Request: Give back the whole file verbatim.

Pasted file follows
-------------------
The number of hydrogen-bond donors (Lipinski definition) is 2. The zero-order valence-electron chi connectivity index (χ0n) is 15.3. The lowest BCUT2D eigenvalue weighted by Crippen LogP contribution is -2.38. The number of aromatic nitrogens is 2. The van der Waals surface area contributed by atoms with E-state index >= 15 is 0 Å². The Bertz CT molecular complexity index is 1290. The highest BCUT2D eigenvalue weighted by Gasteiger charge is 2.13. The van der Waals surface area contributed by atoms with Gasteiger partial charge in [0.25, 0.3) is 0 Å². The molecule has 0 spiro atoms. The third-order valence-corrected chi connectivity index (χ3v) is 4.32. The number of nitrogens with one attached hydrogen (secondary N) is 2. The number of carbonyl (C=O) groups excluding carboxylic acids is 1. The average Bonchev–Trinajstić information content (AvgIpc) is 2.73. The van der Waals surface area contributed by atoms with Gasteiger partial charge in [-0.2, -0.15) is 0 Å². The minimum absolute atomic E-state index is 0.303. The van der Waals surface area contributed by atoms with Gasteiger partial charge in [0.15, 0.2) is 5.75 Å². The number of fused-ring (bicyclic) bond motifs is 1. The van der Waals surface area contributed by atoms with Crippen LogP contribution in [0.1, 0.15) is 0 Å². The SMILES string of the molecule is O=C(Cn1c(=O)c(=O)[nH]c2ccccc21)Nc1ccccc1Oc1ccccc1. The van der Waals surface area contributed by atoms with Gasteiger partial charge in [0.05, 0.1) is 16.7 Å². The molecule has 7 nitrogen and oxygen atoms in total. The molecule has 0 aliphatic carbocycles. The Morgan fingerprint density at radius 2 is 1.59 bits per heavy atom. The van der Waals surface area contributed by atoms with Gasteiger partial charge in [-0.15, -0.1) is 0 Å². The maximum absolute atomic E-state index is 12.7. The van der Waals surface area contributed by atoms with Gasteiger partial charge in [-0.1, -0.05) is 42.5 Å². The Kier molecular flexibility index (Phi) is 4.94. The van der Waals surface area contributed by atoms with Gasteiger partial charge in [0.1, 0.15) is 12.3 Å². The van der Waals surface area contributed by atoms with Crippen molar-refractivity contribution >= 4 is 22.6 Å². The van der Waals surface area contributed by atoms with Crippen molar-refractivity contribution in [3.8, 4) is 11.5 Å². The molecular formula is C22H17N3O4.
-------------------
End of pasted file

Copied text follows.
The number of hydrogen-bond donors (Lipinski definition) is 2. The zero-order valence-electron chi connectivity index (χ0n) is 15.3. The lowest BCUT2D eigenvalue weighted by Crippen LogP contribution is -2.38. The number of aromatic nitrogens is 2. The van der Waals surface area contributed by atoms with E-state index >= 15 is 0 Å². The Bertz CT molecular complexity index is 1290. The highest BCUT2D eigenvalue weighted by Gasteiger charge is 2.13. The van der Waals surface area contributed by atoms with Gasteiger partial charge in [0.25, 0.3) is 0 Å². The molecule has 0 spiro atoms. The third-order valence-corrected chi connectivity index (χ3v) is 4.32. The number of nitrogens with one attached hydrogen (secondary N) is 2. The number of carbonyl (C=O) groups excluding carboxylic acids is 1. The average Bonchev–Trinajstić information content (AvgIpc) is 2.73. The van der Waals surface area contributed by atoms with Gasteiger partial charge in [-0.2, -0.15) is 0 Å². The minimum absolute atomic E-state index is 0.303. The van der Waals surface area contributed by atoms with Gasteiger partial charge in [0.15, 0.2) is 5.75 Å². The number of fused-ring (bicyclic) bond motifs is 1. The van der Waals surface area contributed by atoms with Crippen LogP contribution in [0.1, 0.15) is 0 Å². The SMILES string of the molecule is O=C(Cn1c(=O)c(=O)[nH]c2ccccc21)Nc1ccccc1Oc1ccccc1. The van der Waals surface area contributed by atoms with Gasteiger partial charge in [0.05, 0.1) is 16.7 Å². The molecule has 7 nitrogen and oxygen atoms in total. The molecule has 0 aliphatic carbocycles. The Morgan fingerprint density at radius 2 is 1.59 bits per heavy atom. The van der Waals surface area contributed by atoms with Gasteiger partial charge in [-0.15, -0.1) is 0 Å². The maximum absolute atomic E-state index is 12.7. The van der Waals surface area contributed by atoms with Gasteiger partial charge in [-0.1, -0.05) is 42.5 Å². The Kier molecular flexibility index (Phi) is 4.94. The van der Waals surface area contributed by atoms with Gasteiger partial charge in [0.1, 0.15) is 12.3 Å². The van der Waals surface area contributed by atoms with Crippen molar-refractivity contribution >= 4 is 22.6 Å². The van der Waals surface area contributed by atoms with Crippen molar-refractivity contribution in [3.8, 4) is 11.5 Å². The molecular formula is C22H17N3O4.